I do think it was an interesting and well thought out study though.  It would have been nice to have a bit more data on the patients, like how many of those taken to the non-PCI centre died in the ED (i.e. were dead when they arrived).  But what this study does say to me is that EMS providers (be they docs or paramedics) should be able to take a patient to the hospital that they believe is best, not the closest one.  In a large city with lots of hospitals, it just makes sense for the most critically ill patients to be taken to large tertiary centres with large ICUs staffed by specialist intensivists, senior trainees and very experienced nurses.  We’ve known this for a long time for trauma, and it amazes me that it’s taking so long for us to catch up with cardiac arrest, which is far more common.

Finally, a study (again retrospective) from France looking at the effect of the mode of transport, rather than the destination, on mortality.    Now this one was pretty interesting. They looked at 1,958 patients admitted to French university hospital ICUs with severe trauma (ISS >15) over a 3 year period.  They compared mortality at 30 days or hospital discharge between those brought to hospital by ambulance and those brought in by helicopter.  Now in France the crewing of both modalities is the same (doctor/nurse/driver or pilot) so you’d expect there to be no difference in the care received.  And you’d be wrong.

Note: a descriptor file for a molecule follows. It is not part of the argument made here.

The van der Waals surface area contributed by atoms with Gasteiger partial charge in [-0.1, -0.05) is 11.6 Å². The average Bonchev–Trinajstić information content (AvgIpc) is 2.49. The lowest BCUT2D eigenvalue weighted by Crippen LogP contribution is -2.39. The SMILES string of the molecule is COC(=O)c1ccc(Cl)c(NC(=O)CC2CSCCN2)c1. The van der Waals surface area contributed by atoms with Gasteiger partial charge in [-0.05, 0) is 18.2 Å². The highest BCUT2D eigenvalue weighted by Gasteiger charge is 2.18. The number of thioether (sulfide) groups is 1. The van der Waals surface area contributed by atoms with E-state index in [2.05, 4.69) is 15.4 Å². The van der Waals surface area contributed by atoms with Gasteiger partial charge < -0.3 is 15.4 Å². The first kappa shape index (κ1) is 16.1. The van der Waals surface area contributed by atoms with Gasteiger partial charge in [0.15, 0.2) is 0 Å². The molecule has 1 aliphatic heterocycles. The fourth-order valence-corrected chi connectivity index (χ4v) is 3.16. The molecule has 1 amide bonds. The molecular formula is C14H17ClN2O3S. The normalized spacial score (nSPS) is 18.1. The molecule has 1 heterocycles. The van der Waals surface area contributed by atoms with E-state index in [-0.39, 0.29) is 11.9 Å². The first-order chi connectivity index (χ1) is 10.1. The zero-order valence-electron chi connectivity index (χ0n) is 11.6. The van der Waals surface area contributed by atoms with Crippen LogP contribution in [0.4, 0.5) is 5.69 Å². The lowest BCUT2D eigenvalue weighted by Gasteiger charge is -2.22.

Looking at the data first.  74% were transported by road, 24% by helicopter.  Mean ISS was the same (25) but there was more hypotension (SBP <90) in the helicopter group.  Prehospital time was significantly longer in the helicopter group (surprise, surprise) at 2.3 vs 1.8 hours.  Yes, you read that right, around 2 hours in both groups.  And here was I thinking that 20 minutes on scene with a trauma patient was a long time.  It isn’t clear what effect entrapment had on these times.  Oh, and the helicopter group had more procedures prehospital (intubation, chest decompression, transfusion).  Although crude mortality was the same between the 2 groups, An adjusted analysis (for male gender, time of day, seriousness of accident) showed a decreased risk of death in the helicopter group (0.68, p=0.035)

So despite spending longer playing with their toys in the field, the helicopter crews were able to improve survival.   But how? The authors of the study don’t know, but postulate that the helicopters tend to be crewed by doctors and nurses from larger, regional hospitals whereas the road ambulances tend to be crewed by docs and nurses from smaller community hospitals.  So it may be the experience and decision making ability of the more experienced helicopter crews that makes the difference.  Food for thought anyway.